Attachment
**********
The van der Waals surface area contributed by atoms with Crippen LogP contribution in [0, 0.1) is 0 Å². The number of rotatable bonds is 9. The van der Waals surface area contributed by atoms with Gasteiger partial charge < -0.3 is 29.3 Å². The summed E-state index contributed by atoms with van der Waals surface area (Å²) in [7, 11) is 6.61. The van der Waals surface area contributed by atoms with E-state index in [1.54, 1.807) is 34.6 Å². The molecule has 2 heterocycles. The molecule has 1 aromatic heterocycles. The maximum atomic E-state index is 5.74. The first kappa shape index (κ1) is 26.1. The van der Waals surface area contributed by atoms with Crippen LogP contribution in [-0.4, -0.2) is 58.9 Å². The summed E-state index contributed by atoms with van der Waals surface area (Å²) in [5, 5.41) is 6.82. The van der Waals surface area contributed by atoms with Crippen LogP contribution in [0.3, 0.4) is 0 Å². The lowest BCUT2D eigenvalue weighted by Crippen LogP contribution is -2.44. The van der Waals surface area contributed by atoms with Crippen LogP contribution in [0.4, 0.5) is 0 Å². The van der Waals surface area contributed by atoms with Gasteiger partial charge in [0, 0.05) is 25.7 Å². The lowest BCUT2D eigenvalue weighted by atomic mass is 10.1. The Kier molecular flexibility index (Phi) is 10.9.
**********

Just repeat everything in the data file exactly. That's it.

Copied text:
The van der Waals surface area contributed by atoms with Crippen LogP contribution in [0, 0.1) is 0 Å². The number of rotatable bonds is 9. The van der Waals surface area contributed by atoms with Gasteiger partial charge < -0.3 is 29.3 Å². The summed E-state index contributed by atoms with van der Waals surface area (Å²) in [7, 11) is 6.61. The van der Waals surface area contributed by atoms with E-state index in [1.54, 1.807) is 34.6 Å². The molecule has 2 heterocycles. The molecule has 1 aromatic heterocycles. The maximum atomic E-state index is 5.74. The first kappa shape index (κ1) is 26.1. The van der Waals surface area contributed by atoms with Crippen LogP contribution in [-0.4, -0.2) is 58.9 Å². The summed E-state index contributed by atoms with van der Waals surface area (Å²) in [5, 5.41) is 6.82. The van der Waals surface area contributed by atoms with Crippen LogP contribution in [0.3, 0.4) is 0 Å². The lowest BCUT2D eigenvalue weighted by Crippen LogP contribution is -2.44. The van der Waals surface area contributed by atoms with Crippen LogP contribution in [0.4, 0.5) is 0 Å². The van der Waals surface area contributed by atoms with Gasteiger partial charge in [0, 0.05) is 25.7 Å². The lowest BCUT2D eigenvalue weighted by atomic mass is 10.1. The Kier molecular flexibility index (Phi) is 10.9.